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Roundabout costs climb 25%

Medford's project at Highland Drive and Siskiyou Boulevard is also three months behind schedule

The price to build Medford's first roundabout is expected to increase by 25 percent from the original estimate, city officials said Monday.

The roundabout planned for the intersection of Siskiyou Boulevard and Highland Drive will likely cost in excess of &

36;1 million largely due to rising fuel prices, officials said.

Almost everything we do is directly affected by oil, said Cory Crebbin, public works director.

Asphalt is made of oil. Binders are made of oil. Trucks and construction equipment run on diesel.

Meanwhile, the engineering design and right-of-way acquisitions for the roundabout are lagging about three months behind schedule.

— Despite the delay, the target date for the roundabout's debut ' Medford's first on a public street ' remains mid-2006, officials said.

It's a difficult design with a lot of businesses and driveways, Crebbin said. We have to provide access to the businesses and grades for storm drainage.

This is the second time the project has been delayed. After approving the project in August 2004, the City Council put off awarding the engineering contract for three months after hearing concerns from the Eastside Neighborhood Association that the roundabout could be dangerous for bicyclists to navigate.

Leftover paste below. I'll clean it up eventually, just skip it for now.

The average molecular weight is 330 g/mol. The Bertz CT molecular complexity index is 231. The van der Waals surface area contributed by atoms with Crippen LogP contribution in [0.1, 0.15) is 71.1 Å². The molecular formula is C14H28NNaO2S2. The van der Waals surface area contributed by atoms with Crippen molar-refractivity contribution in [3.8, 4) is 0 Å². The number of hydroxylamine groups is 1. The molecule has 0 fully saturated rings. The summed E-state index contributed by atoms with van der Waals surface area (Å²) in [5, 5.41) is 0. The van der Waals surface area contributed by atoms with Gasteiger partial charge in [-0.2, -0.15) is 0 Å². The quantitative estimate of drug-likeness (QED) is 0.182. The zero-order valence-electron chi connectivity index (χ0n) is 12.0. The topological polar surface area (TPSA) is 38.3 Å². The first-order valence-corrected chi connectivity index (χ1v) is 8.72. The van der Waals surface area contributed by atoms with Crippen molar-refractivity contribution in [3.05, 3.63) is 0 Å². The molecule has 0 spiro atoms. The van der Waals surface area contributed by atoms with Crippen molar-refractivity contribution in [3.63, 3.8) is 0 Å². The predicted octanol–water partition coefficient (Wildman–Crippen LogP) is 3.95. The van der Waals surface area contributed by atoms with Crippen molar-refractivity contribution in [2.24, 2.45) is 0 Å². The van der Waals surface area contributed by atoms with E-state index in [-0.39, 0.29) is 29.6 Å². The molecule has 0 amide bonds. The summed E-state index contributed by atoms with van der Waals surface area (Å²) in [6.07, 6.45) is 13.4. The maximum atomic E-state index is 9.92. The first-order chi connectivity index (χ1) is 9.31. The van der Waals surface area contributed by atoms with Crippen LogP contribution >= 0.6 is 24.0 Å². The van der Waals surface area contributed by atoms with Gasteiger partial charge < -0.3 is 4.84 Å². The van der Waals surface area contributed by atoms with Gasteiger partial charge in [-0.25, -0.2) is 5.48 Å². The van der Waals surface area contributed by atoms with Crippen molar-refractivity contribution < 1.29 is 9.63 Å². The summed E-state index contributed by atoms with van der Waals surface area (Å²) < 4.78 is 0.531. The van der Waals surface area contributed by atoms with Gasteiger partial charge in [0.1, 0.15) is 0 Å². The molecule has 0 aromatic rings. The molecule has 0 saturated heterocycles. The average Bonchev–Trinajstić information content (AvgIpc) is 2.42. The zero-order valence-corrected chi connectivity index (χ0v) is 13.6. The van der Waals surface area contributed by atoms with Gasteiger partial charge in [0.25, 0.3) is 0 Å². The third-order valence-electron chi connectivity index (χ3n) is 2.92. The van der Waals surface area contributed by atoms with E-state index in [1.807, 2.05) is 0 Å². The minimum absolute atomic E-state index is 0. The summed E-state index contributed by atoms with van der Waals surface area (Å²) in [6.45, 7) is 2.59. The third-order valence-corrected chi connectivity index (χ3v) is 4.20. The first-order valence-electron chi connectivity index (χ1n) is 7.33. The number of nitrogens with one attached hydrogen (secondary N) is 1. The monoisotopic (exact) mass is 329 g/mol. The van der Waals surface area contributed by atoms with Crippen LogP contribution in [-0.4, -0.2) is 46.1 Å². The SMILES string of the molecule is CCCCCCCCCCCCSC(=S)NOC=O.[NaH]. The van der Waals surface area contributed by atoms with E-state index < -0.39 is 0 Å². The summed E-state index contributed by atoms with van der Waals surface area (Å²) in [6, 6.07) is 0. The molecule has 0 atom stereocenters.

The council finally awarded the engineering contract in November to Parametrix Inc. of Oregon and Washington.

At that time, city officials projected the design would be finished by the end of July. It is now set to wrap up in October.

Construction can begin after the design and right-of-way are completed.

The delays played a secondary role in increasing the price of the project. Property appraisals, used in determining prices for buying rights-of-way, rise every year.

City engineers say the Siskiyou-Highland intersection's current design is misaligned and causes confusion for drivers. Twenty thousand cars navigate the intersection daily with four-way stops, and a fifth and sixth stop sign on an odd turn lane on the southwest corner of the intersection.

It's a problem intersection because it's catawampus, Crebbin said. There are two intersections right next to each other, and that doesn't work well. There is a light and then, another light coming in 50 feet away.

The roundabout will have one 18-foot-wide travel lane with a counter-clockwise traffic flow. Pedestrian walkways will be marked and the center island will be raised. Bicyclists may travel in the roundabout with traffic or use the wide multi-use path shared with pedestrians.

A roundabout works better than a signaled intersection, Crebbin said. There is less congestion, less pollution and lower speeds.

Reach reporter Paris Achen at 776-4496 or e-mail Roundabout costs climb 25%"pachen@mailtribune.com.